The 50th state of the United States of America turned 50 years old today. At the Hawaii State Capitol past governors and lawmakers who helped shape the foundation of our government and other dignitaries joined the 25th Legislature and the administration in commemorating this historic event.
President Eisenhower signed the Hawaii Admissions Act on March 18, 1959, and three months later the people of Hawaii voted 17 to 1 to accept statehood.
Members of the First Legislature of Hawaii House of Representatives were honored this afternoon at the Statehood Special Joint Session:
Thomas P. Gill. Mrs. Lois Gill and son, Mr. Eric Gill
Stanley I. Hara, Mrs. Diane Hara and son, Judge Glenn Hara
Walter M. Heen and Mrs. Norma Heen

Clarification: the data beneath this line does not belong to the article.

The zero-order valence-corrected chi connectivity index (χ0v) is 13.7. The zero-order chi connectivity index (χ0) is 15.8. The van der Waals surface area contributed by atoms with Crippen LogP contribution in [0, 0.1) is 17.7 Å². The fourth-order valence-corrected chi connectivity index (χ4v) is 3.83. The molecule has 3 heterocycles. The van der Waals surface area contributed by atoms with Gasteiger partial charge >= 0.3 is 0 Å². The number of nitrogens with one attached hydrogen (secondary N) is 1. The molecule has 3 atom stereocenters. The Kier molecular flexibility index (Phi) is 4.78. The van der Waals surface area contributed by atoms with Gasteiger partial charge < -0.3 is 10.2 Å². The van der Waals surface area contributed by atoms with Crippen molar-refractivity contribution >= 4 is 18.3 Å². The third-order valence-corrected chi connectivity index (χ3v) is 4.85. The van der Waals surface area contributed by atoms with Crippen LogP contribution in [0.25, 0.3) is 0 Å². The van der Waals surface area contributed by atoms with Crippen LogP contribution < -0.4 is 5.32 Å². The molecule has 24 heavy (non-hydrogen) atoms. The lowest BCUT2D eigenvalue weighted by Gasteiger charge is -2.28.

George Koga and Mrs. Ruth Koga
Katsugo Miho, Mrs. Laura Miho, and daughter, Ms. Mariko Miho
Frederick W. Rolfing and Mrs. Rolfing
After the special session, four artifacts celebrating the State's 50th anniversary were placed in the chambers of the Capitol for public viewing. The artifacts included the original state seal, the pen President Eisenhower used to sign into law the Hawaii statehood bill, the phone used by Speaker Elmer Carvalho to receive a call from Territorial Governor William Quinn in Washington D.C. about the passage of the statehood bill by the president, and a log from a bonfire held in Honolulu to celebrate statehood. You can views these artifacts at the end of the slideshow.